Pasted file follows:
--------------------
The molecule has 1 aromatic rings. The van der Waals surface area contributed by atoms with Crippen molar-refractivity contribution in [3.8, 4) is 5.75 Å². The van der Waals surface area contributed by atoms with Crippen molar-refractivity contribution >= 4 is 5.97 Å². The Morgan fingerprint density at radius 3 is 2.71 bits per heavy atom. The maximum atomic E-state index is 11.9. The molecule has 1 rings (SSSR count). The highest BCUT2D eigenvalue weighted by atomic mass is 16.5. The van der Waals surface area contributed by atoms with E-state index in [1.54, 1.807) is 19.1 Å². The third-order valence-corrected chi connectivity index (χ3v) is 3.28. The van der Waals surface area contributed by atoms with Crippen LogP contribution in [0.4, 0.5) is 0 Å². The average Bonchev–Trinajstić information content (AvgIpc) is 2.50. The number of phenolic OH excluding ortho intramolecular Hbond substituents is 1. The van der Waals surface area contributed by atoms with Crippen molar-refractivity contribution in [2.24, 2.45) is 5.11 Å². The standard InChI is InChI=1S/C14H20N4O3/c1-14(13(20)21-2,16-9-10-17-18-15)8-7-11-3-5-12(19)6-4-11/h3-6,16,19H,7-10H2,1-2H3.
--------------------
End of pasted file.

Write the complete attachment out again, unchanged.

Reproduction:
The molecule has 1 aromatic rings. The van der Waals surface area contributed by atoms with Crippen molar-refractivity contribution in [3.8, 4) is 5.75 Å². The van der Waals surface area contributed by atoms with Crippen molar-refractivity contribution >= 4 is 5.97 Å². The Morgan fingerprint density at radius 3 is 2.71 bits per heavy atom. The maximum atomic E-state index is 11.9. The molecule has 1 rings (SSSR count). The highest BCUT2D eigenvalue weighted by atomic mass is 16.5. The van der Waals surface area contributed by atoms with E-state index in [1.54, 1.807) is 19.1 Å². The third-order valence-corrected chi connectivity index (χ3v) is 3.28. The van der Waals surface area contributed by atoms with Crippen LogP contribution in [0.4, 0.5) is 0 Å². The average Bonchev–Trinajstić information content (AvgIpc) is 2.50. The number of phenolic OH excluding ortho intramolecular Hbond substituents is 1. The van der Waals surface area contributed by atoms with Crippen molar-refractivity contribution in [2.24, 2.45) is 5.11 Å². The standard InChI is InChI=1S/C14H20N4O3/c1-14(13(20)21-2,16-9-10-17-18-15)8-7-11-3-5-12(19)6-4-11/h3-6,16,19H,7-10H2,1-2H3.